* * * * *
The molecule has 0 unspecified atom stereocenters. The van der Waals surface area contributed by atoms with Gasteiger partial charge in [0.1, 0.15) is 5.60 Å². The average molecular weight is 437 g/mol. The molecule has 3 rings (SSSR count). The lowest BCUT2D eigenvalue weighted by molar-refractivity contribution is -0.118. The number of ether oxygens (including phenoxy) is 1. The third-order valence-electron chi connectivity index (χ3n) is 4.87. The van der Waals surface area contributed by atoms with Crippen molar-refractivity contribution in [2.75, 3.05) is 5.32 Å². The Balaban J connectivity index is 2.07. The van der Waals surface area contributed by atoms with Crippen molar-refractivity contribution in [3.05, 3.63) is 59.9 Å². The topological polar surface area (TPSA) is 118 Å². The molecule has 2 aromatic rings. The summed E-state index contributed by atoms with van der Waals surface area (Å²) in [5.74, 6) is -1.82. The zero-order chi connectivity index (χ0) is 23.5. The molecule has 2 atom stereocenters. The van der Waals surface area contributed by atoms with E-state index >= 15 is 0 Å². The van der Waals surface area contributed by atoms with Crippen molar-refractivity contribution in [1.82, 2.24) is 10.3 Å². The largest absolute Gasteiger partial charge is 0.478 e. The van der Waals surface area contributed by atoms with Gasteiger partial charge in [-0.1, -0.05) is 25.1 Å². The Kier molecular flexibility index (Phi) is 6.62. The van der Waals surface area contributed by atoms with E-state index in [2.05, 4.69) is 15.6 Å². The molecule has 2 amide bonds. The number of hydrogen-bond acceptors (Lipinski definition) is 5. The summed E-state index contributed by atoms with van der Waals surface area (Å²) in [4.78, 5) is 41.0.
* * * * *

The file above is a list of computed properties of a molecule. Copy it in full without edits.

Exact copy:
The molecule has 0 unspecified atom stereocenters. The van der Waals surface area contributed by atoms with Gasteiger partial charge in [0.1, 0.15) is 5.60 Å². The average molecular weight is 437 g/mol. The molecule has 3 rings (SSSR count). The lowest BCUT2D eigenvalue weighted by molar-refractivity contribution is -0.118. The number of ether oxygens (including phenoxy) is 1. The third-order valence-electron chi connectivity index (χ3n) is 4.87. The van der Waals surface area contributed by atoms with Crippen molar-refractivity contribution in [2.75, 3.05) is 5.32 Å². The Balaban J connectivity index is 2.07. The van der Waals surface area contributed by atoms with Crippen molar-refractivity contribution in [3.05, 3.63) is 59.9 Å². The topological polar surface area (TPSA) is 118 Å². The molecule has 2 aromatic rings. The summed E-state index contributed by atoms with van der Waals surface area (Å²) in [5.74, 6) is -1.82. The zero-order chi connectivity index (χ0) is 23.5. The molecule has 2 atom stereocenters. The van der Waals surface area contributed by atoms with E-state index >= 15 is 0 Å². The van der Waals surface area contributed by atoms with Crippen molar-refractivity contribution in [1.82, 2.24) is 10.3 Å². The largest absolute Gasteiger partial charge is 0.478 e. The van der Waals surface area contributed by atoms with Gasteiger partial charge in [-0.1, -0.05) is 25.1 Å². The Kier molecular flexibility index (Phi) is 6.62. The van der Waals surface area contributed by atoms with E-state index in [2.05, 4.69) is 15.6 Å². The molecule has 2 amide bonds. The number of hydrogen-bond acceptors (Lipinski definition) is 5. The summed E-state index contributed by atoms with van der Waals surface area (Å²) in [4.78, 5) is 41.0.